This news article highlights Darien, Connecticut for the use of their mobile television unit to tape Dr. King's speech. The mobile studio was moved to Stamford High School, where students filmed the speech. Ten other schools in the area were able to see Dr. King speak with the help of this new technology.
Ruth Haefner forwards a publication from The Pittsburgh Courier which states, "the newly militant Negro theologians in America, may perform the miracle of raising the dead (Western Christendom) to life." She further expresses her hopes that Dr. King may do the work of reviving the Christian spirit with a weekly letter featured in London press.
Dr. King attempts to answer questions from white liberals concerning the progress and importance of the Civil Rights Movement.
This publication of Fisk News features one of Dr. King's speeches on page five. The speech is entitled "The Montgomery Story," and was delivered at the 13th Annual Institute of Race Relations at Fisk University. Dr. King commences to share of Rosa Parks' refusal to move from her bus seat and help begin the historic Montgomery Bus Boycott. Blacks boycotted public transportation for 7 months in Montgomery, Alabama and achieved success in changing the city's discriminatory practices.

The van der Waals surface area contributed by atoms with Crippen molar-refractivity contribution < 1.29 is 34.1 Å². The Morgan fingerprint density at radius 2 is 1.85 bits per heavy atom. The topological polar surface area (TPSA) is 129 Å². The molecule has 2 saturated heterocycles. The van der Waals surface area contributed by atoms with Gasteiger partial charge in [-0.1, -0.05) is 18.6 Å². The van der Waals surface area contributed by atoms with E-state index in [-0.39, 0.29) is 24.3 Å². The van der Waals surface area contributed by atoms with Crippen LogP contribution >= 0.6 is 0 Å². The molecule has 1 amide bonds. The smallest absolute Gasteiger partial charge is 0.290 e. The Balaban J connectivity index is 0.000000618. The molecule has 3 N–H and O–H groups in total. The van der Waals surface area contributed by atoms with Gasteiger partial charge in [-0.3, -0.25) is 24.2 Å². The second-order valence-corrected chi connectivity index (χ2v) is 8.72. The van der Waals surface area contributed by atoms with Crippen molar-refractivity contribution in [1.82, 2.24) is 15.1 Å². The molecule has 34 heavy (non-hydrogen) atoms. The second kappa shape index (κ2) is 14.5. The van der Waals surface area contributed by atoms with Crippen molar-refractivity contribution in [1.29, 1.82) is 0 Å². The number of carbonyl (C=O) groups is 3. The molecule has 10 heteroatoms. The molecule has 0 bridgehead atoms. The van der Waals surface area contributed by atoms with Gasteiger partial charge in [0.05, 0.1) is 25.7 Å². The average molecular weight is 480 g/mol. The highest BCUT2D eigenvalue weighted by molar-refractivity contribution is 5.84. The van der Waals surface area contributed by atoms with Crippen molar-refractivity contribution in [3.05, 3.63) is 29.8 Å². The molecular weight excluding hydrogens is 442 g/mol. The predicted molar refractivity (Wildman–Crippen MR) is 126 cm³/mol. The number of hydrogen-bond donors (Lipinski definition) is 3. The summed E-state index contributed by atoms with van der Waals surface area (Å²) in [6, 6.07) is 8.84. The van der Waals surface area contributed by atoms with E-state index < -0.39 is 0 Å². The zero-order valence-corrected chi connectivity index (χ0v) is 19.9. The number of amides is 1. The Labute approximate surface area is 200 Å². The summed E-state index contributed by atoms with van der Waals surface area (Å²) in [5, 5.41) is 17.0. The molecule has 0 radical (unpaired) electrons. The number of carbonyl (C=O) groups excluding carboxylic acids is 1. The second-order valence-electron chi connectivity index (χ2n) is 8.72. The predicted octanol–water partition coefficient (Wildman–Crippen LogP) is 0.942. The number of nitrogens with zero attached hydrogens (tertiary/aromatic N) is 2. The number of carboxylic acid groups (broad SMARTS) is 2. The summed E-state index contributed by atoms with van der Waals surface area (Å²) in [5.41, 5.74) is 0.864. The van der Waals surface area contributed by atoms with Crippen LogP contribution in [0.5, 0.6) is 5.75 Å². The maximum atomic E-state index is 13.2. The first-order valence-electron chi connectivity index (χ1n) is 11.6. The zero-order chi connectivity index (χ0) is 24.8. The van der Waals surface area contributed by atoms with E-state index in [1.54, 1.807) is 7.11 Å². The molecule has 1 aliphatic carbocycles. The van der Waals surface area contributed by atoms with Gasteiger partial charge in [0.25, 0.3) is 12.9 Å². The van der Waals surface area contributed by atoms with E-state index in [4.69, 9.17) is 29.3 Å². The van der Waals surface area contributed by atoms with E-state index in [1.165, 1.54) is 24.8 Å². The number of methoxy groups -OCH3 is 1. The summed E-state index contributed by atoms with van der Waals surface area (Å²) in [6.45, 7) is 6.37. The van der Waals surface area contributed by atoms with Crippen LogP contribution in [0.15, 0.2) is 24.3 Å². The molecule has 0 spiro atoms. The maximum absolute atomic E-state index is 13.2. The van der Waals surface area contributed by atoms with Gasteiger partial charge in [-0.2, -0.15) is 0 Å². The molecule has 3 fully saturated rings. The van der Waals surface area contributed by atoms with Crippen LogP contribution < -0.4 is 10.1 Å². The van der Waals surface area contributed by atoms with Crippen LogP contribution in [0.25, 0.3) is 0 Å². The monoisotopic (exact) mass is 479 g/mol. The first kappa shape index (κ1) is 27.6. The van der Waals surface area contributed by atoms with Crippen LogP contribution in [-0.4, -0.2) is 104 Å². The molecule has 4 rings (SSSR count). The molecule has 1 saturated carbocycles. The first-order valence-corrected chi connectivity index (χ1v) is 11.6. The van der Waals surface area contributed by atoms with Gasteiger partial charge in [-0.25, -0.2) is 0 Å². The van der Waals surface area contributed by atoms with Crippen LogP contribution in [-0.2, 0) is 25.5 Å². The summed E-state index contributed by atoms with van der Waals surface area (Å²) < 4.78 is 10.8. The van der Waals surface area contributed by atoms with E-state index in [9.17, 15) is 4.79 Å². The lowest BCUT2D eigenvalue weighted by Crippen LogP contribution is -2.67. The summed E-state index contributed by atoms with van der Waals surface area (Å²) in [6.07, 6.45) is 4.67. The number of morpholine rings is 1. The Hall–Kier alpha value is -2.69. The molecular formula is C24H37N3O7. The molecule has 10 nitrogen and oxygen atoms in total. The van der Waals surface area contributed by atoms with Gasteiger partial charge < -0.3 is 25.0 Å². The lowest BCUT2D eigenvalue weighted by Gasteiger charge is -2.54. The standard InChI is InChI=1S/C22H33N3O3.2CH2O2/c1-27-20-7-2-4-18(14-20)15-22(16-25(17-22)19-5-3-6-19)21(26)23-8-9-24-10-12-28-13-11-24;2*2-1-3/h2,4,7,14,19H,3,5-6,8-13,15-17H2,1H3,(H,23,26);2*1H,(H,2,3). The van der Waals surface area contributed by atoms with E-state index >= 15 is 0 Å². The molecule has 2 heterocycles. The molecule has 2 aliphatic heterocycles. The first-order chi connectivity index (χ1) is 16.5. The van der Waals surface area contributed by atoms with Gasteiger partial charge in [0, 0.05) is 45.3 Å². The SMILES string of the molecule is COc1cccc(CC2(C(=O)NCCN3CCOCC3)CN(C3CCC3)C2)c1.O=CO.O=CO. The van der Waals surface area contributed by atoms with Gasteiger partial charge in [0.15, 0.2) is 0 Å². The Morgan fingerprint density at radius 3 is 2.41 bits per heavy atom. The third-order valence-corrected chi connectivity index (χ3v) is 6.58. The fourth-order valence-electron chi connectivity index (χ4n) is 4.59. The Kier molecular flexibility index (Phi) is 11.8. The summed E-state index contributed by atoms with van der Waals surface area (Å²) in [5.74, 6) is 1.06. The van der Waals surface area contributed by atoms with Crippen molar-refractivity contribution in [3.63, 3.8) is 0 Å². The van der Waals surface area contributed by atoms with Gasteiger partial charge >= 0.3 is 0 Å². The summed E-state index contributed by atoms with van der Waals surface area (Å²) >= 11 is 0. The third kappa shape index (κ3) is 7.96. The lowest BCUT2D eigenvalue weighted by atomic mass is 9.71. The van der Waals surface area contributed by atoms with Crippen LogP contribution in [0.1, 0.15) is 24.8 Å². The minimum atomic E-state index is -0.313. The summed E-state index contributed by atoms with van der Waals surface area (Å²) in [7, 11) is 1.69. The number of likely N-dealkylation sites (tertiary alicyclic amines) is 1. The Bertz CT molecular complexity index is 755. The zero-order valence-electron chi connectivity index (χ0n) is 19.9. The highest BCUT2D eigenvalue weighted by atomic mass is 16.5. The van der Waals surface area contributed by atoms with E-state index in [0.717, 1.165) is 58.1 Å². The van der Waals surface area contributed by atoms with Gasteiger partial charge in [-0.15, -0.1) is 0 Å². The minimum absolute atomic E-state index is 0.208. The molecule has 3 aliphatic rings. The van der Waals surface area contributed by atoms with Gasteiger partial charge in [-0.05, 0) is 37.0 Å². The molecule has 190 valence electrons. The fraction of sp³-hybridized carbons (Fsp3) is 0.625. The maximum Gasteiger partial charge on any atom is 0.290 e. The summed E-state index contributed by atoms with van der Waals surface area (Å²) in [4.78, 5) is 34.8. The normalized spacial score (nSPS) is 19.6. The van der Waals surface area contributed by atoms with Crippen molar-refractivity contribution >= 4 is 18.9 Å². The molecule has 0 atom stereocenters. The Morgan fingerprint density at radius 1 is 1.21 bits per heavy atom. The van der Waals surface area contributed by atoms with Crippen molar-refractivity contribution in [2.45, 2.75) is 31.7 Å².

The September 1966 issue of Commentary, a monthly publication of the American Jewish Committee, features Bayard Rustin's article "Black Power and Coalition Politics." The article discusses topics such as black power, the liberal labor civil rights coalition, the strategies of Marcus Garvey, W. E. B. Du Bois, and Booker T. Washington, and A. Philip Randolph's Freedom Budget. Rustin states that although black power is viewed as a "psychological rejection of white supremacy" those advocating for black power are seeking a "new black establishment."
This New York Times article reports that if Congress approves the $75 million supplemental appropriation for antipoverty programs, Sargent Shriver, director of the Office of Equal Employment Opportunity, plans to use $47 million for the Neighborhood Youth Corps and $25 for community action agencies to help provide youth with employment and recreation. It also mentions efforts in the Senate to increase the supplemental appropriation.
In this article, the author highlights Dr. King's involvement with a recent urban housing redevelopment project. The author states that the Ebenezer Baptist Church will commit full sponsorship; he later discusses the various plans in more detail and the purpose to community it will serve.